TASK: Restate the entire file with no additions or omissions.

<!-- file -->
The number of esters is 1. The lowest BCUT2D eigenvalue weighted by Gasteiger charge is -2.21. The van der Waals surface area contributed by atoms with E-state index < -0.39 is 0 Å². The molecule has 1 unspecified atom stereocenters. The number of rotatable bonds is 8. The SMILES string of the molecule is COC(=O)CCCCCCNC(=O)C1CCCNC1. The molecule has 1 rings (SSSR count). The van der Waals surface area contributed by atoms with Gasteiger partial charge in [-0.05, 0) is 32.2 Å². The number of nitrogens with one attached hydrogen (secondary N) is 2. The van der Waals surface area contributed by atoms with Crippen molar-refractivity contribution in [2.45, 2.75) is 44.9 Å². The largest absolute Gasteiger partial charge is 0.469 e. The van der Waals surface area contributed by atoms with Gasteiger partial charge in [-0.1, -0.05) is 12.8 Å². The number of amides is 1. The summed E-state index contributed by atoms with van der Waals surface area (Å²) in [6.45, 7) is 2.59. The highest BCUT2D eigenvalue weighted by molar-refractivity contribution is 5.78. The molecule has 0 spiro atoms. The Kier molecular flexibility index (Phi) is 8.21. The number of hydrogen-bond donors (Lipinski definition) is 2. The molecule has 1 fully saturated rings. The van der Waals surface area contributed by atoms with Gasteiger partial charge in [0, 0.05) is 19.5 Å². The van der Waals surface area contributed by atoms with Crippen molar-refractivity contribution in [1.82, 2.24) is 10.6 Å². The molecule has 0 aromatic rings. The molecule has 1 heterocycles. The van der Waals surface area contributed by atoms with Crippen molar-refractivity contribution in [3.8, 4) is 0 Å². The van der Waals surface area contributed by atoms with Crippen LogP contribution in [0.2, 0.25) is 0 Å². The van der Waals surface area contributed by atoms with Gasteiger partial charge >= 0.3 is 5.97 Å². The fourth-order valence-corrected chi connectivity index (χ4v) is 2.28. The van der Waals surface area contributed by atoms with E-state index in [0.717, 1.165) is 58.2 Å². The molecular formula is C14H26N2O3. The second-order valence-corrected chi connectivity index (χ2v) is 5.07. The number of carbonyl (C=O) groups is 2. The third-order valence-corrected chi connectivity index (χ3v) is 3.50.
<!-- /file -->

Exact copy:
The number of esters is 1. The lowest BCUT2D eigenvalue weighted by Gasteiger charge is -2.21. The van der Waals surface area contributed by atoms with E-state index < -0.39 is 0 Å². The molecule has 1 unspecified atom stereocenters. The number of rotatable bonds is 8. The SMILES string of the molecule is COC(=O)CCCCCCNC(=O)C1CCCNC1. The molecule has 1 rings (SSSR count). The van der Waals surface area contributed by atoms with Gasteiger partial charge in [-0.05, 0) is 32.2 Å². The number of nitrogens with one attached hydrogen (secondary N) is 2. The van der Waals surface area contributed by atoms with Crippen molar-refractivity contribution in [2.45, 2.75) is 44.9 Å². The largest absolute Gasteiger partial charge is 0.469 e. The van der Waals surface area contributed by atoms with Gasteiger partial charge in [-0.1, -0.05) is 12.8 Å². The number of amides is 1. The summed E-state index contributed by atoms with van der Waals surface area (Å²) in [6.45, 7) is 2.59. The highest BCUT2D eigenvalue weighted by molar-refractivity contribution is 5.78. The molecule has 0 spiro atoms. The Kier molecular flexibility index (Phi) is 8.21. The number of hydrogen-bond donors (Lipinski definition) is 2. The molecule has 1 fully saturated rings. The van der Waals surface area contributed by atoms with Gasteiger partial charge in [0, 0.05) is 19.5 Å². The van der Waals surface area contributed by atoms with Crippen molar-refractivity contribution in [1.82, 2.24) is 10.6 Å². The molecule has 0 aromatic rings. The molecule has 1 heterocycles. The van der Waals surface area contributed by atoms with Crippen molar-refractivity contribution in [3.8, 4) is 0 Å². The van der Waals surface area contributed by atoms with Crippen LogP contribution in [0.2, 0.25) is 0 Å². The van der Waals surface area contributed by atoms with Gasteiger partial charge >= 0.3 is 5.97 Å². The fourth-order valence-corrected chi connectivity index (χ4v) is 2.28. The van der Waals surface area contributed by atoms with E-state index in [0.717, 1.165) is 58.2 Å². The molecular formula is C14H26N2O3. The second-order valence-corrected chi connectivity index (χ2v) is 5.07. The number of carbonyl (C=O) groups is 2. The third-order valence-corrected chi connectivity index (χ3v) is 3.50.